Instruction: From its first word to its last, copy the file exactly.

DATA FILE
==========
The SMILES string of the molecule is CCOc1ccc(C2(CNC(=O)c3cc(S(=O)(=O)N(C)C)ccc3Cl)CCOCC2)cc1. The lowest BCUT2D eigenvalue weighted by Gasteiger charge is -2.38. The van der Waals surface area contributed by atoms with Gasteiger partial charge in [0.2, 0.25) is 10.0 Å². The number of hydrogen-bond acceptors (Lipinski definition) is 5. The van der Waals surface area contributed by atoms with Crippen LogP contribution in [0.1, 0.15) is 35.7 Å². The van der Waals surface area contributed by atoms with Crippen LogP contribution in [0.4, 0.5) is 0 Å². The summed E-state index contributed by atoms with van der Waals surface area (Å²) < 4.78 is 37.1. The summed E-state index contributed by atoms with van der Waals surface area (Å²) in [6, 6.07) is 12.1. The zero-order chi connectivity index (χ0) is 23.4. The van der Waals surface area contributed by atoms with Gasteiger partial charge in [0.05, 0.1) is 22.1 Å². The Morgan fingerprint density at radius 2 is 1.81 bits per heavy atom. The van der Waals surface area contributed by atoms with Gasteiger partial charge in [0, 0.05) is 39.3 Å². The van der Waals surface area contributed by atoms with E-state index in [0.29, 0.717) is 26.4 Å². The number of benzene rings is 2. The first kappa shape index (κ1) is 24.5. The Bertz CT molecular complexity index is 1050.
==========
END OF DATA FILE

The SMILES string of the molecule is CCOc1ccc(C2(CNC(=O)c3cc(S(=O)(=O)N(C)C)ccc3Cl)CCOCC2)cc1. The lowest BCUT2D eigenvalue weighted by Gasteiger charge is -2.38. The van der Waals surface area contributed by atoms with Gasteiger partial charge in [0.2, 0.25) is 10.0 Å². The number of hydrogen-bond acceptors (Lipinski definition) is 5. The van der Waals surface area contributed by atoms with Crippen LogP contribution in [0.1, 0.15) is 35.7 Å². The van der Waals surface area contributed by atoms with Crippen LogP contribution in [0.4, 0.5) is 0 Å². The summed E-state index contributed by atoms with van der Waals surface area (Å²) < 4.78 is 37.1. The summed E-state index contributed by atoms with van der Waals surface area (Å²) in [6, 6.07) is 12.1. The zero-order chi connectivity index (χ0) is 23.4. The van der Waals surface area contributed by atoms with Gasteiger partial charge in [0.05, 0.1) is 22.1 Å². The Morgan fingerprint density at radius 2 is 1.81 bits per heavy atom. The van der Waals surface area contributed by atoms with Gasteiger partial charge in [0, 0.05) is 39.3 Å². The van der Waals surface area contributed by atoms with E-state index in [0.29, 0.717) is 26.4 Å². The number of benzene rings is 2. The first kappa shape index (κ1) is 24.5. The Bertz CT molecular complexity index is 1050.